NTR to lay off one-fifth of head office staff in 'isolated' move
NTR is to lay off about a fifth of its head office staff, the Irish Independent has learnt. The move follows a strategic review carried out last month.
The number of staff to go could be as high as 10 and will be a mixture of voluntary and compulsory redundancies. About 45 people are thought to be employed at its head office in Sandyford, Dublin.
Discussions with staff have not yet been completed, but the process was described as a "small realignment in line with reviews carried out by other businesses in the industry".
Details of what redundancy package would be offered were not released.
The Dublin-based company said the redundancies were an isolated move and were not part of a wider restructuring of its business.
The reduction in headcount comes three months after the company reported a 10-fold increase in losses to some €210.6m in the 12 months to the end of March 2010.
The company blamed impairment charges from its US-based solar business and Greenstar waste management operations for that loss.
At that time, the company, controlled by its founder and chairman Tom Roche, took a writedown of €147m in goodwill on the waste and solar businesses. It retains goodwill of €167m on its balance sheet.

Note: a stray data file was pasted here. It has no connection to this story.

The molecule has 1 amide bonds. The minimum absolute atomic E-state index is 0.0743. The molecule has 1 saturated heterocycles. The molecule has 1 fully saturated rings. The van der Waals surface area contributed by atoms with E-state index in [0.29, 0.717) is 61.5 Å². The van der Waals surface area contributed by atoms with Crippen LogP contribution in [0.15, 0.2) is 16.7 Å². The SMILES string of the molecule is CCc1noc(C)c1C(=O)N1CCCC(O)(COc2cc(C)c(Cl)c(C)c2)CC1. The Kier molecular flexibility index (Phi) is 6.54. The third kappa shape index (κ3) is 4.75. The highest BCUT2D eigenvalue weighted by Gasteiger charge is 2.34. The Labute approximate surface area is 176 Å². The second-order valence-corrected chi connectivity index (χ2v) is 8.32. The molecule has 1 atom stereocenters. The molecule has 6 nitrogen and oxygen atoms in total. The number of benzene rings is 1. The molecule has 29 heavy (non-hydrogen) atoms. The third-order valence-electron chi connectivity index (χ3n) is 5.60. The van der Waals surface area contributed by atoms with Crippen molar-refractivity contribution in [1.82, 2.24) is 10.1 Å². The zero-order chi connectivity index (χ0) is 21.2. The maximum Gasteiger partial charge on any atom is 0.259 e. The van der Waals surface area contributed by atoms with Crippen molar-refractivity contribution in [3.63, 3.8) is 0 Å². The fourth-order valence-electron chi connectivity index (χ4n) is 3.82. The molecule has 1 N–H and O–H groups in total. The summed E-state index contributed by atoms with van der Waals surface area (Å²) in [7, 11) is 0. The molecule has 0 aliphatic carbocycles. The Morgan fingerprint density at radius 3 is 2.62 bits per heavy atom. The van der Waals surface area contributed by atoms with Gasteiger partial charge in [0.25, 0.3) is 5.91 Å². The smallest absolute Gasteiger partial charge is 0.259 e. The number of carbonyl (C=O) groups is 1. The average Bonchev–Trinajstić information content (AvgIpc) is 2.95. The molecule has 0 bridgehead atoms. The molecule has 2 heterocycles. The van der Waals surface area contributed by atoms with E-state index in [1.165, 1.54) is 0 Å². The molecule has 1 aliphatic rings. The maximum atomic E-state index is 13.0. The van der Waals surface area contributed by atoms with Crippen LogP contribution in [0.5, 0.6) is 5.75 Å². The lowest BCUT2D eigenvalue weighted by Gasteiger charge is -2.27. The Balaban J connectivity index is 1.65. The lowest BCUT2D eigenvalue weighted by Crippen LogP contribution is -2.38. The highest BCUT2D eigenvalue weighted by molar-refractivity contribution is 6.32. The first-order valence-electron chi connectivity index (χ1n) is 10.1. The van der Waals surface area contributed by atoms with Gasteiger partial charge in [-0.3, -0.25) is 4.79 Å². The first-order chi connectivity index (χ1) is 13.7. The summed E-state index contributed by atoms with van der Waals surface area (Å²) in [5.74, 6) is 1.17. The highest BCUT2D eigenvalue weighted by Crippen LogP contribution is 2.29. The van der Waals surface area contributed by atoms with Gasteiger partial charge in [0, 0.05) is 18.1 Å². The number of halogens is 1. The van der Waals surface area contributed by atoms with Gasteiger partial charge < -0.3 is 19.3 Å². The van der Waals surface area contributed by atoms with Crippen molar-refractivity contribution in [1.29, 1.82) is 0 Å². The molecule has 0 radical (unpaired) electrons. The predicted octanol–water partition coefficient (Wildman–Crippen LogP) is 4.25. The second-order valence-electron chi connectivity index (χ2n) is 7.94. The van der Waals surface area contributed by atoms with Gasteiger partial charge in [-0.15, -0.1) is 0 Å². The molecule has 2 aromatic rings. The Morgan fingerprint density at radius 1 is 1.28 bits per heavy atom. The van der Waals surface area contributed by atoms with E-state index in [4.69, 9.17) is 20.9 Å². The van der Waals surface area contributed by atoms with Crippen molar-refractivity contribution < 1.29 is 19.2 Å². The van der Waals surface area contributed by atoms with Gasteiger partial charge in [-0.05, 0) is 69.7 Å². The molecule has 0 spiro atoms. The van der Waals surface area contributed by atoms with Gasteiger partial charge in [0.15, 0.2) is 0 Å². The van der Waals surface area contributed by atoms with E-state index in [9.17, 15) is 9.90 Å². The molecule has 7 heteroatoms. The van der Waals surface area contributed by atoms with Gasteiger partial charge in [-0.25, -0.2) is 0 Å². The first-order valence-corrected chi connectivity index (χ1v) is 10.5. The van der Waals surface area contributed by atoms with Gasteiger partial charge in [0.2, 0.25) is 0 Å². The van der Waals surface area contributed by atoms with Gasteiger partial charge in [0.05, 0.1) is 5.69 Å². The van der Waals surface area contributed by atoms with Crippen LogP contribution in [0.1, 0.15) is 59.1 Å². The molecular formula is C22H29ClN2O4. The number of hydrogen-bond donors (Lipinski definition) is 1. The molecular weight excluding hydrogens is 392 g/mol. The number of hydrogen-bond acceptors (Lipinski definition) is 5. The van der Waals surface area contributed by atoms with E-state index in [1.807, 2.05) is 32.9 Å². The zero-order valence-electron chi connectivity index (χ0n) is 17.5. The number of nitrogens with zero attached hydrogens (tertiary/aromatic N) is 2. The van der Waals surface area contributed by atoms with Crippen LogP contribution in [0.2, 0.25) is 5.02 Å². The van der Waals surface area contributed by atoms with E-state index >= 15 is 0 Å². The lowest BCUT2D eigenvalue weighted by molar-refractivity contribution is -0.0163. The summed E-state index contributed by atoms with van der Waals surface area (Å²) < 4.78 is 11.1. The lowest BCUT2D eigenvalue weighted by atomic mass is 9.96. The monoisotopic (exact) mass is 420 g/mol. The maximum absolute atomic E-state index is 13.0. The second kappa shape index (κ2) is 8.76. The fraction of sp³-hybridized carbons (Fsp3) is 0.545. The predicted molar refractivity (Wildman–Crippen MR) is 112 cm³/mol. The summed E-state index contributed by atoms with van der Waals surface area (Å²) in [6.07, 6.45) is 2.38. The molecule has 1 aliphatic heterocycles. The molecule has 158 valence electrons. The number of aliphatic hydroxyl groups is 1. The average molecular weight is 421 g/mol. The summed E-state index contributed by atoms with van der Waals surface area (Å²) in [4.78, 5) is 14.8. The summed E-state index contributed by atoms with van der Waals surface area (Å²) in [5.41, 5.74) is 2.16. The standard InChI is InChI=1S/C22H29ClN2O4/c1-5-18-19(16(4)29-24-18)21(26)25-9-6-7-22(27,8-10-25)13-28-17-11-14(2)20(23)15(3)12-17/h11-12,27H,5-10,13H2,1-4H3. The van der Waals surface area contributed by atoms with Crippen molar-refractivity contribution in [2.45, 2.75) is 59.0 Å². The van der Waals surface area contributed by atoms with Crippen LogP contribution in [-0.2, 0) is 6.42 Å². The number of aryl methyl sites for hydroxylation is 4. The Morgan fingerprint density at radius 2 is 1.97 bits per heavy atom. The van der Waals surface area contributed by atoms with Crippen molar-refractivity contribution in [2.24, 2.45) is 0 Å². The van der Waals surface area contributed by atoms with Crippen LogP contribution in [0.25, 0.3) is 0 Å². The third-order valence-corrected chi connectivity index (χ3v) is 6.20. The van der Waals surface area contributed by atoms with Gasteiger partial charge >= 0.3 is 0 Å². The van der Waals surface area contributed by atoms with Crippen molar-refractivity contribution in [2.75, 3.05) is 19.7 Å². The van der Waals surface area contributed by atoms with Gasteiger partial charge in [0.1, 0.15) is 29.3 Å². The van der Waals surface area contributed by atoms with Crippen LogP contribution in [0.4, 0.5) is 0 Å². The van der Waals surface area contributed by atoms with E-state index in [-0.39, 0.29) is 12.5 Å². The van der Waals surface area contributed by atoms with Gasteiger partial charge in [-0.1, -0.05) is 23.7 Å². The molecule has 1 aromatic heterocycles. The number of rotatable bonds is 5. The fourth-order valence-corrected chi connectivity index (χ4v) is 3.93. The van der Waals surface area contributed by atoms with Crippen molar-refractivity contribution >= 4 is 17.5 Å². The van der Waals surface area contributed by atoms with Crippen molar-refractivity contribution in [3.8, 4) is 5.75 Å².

NTR, which trades on the grey market, has seen its share price fall by more than two-thirds since the end of September amid continuing struggles.
The company is trading at about 63c compared with €1.95 on September 29.
The company, which was founded in 1978 to manage Ireland's toll roads, has long diversified into an energy and waste management as well.
Those businesses have been hit by the economic downturn, however, particularly in North America, where NTR has substantial operations.
When announcing its last annual results, Mr Roche admitted his company's diversification had been done "in the context of unprecedented macroeconomic and capital markets dislocation in our principal markets, most notably the United States".
"These conditions have, to varying degrees, had significant implications for certain parts of our businesses," he added.
"Market conditions for our renewable energy development businesses remain challenging. While our view on the medium-term outlook for these businesses remains positive, the combination of current capital market conditions, uncertainty in the US utility sector with respect to near-term power demand and the short-term loss of momentum on sectoral policy initiatives, means these businesses face difficult yet different near-term challenges."